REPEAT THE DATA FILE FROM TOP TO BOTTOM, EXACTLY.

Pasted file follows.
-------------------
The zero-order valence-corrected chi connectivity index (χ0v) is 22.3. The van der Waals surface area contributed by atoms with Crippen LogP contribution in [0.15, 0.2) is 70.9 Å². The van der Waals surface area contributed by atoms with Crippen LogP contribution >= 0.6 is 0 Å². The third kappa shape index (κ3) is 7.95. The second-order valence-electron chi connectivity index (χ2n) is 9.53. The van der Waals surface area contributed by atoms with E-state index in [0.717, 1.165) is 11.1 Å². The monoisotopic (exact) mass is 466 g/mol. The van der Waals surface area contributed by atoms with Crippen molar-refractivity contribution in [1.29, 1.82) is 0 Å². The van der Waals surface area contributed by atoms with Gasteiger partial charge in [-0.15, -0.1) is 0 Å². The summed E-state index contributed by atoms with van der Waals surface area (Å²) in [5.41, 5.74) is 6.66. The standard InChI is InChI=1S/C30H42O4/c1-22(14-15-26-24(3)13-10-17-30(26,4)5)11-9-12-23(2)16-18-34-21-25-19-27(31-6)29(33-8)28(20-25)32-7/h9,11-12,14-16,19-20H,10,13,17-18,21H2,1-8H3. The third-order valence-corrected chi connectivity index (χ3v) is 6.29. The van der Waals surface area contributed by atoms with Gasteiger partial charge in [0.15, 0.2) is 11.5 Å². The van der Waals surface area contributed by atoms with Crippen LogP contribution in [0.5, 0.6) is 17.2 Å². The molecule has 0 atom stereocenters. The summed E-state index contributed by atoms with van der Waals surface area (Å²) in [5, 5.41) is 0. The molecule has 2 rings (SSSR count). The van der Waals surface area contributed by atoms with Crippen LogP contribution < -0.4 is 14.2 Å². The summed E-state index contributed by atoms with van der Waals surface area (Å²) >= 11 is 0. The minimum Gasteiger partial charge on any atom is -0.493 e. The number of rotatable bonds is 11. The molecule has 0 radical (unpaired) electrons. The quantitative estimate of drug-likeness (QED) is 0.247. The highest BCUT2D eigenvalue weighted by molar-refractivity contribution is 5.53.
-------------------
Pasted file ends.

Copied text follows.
The zero-order valence-corrected chi connectivity index (χ0v) is 22.3. The van der Waals surface area contributed by atoms with Crippen LogP contribution in [0.15, 0.2) is 70.9 Å². The van der Waals surface area contributed by atoms with Crippen LogP contribution >= 0.6 is 0 Å². The third kappa shape index (κ3) is 7.95. The second-order valence-electron chi connectivity index (χ2n) is 9.53. The van der Waals surface area contributed by atoms with E-state index in [0.717, 1.165) is 11.1 Å². The monoisotopic (exact) mass is 466 g/mol. The van der Waals surface area contributed by atoms with Crippen molar-refractivity contribution in [1.29, 1.82) is 0 Å². The van der Waals surface area contributed by atoms with Gasteiger partial charge in [-0.15, -0.1) is 0 Å². The summed E-state index contributed by atoms with van der Waals surface area (Å²) in [5.41, 5.74) is 6.66. The standard InChI is InChI=1S/C30H42O4/c1-22(14-15-26-24(3)13-10-17-30(26,4)5)11-9-12-23(2)16-18-34-21-25-19-27(31-6)29(33-8)28(20-25)32-7/h9,11-12,14-16,19-20H,10,13,17-18,21H2,1-8H3. The third-order valence-corrected chi connectivity index (χ3v) is 6.29. The van der Waals surface area contributed by atoms with Gasteiger partial charge in [0.15, 0.2) is 11.5 Å². The van der Waals surface area contributed by atoms with Crippen LogP contribution in [0.5, 0.6) is 17.2 Å². The molecule has 0 atom stereocenters. The summed E-state index contributed by atoms with van der Waals surface area (Å²) in [5, 5.41) is 0. The molecule has 2 rings (SSSR count). The van der Waals surface area contributed by atoms with Crippen LogP contribution < -0.4 is 14.2 Å². The summed E-state index contributed by atoms with van der Waals surface area (Å²) >= 11 is 0. The minimum Gasteiger partial charge on any atom is -0.493 e. The number of rotatable bonds is 11. The molecule has 0 radical (unpaired) electrons. The quantitative estimate of drug-likeness (QED) is 0.247. The highest BCUT2D eigenvalue weighted by molar-refractivity contribution is 5.53.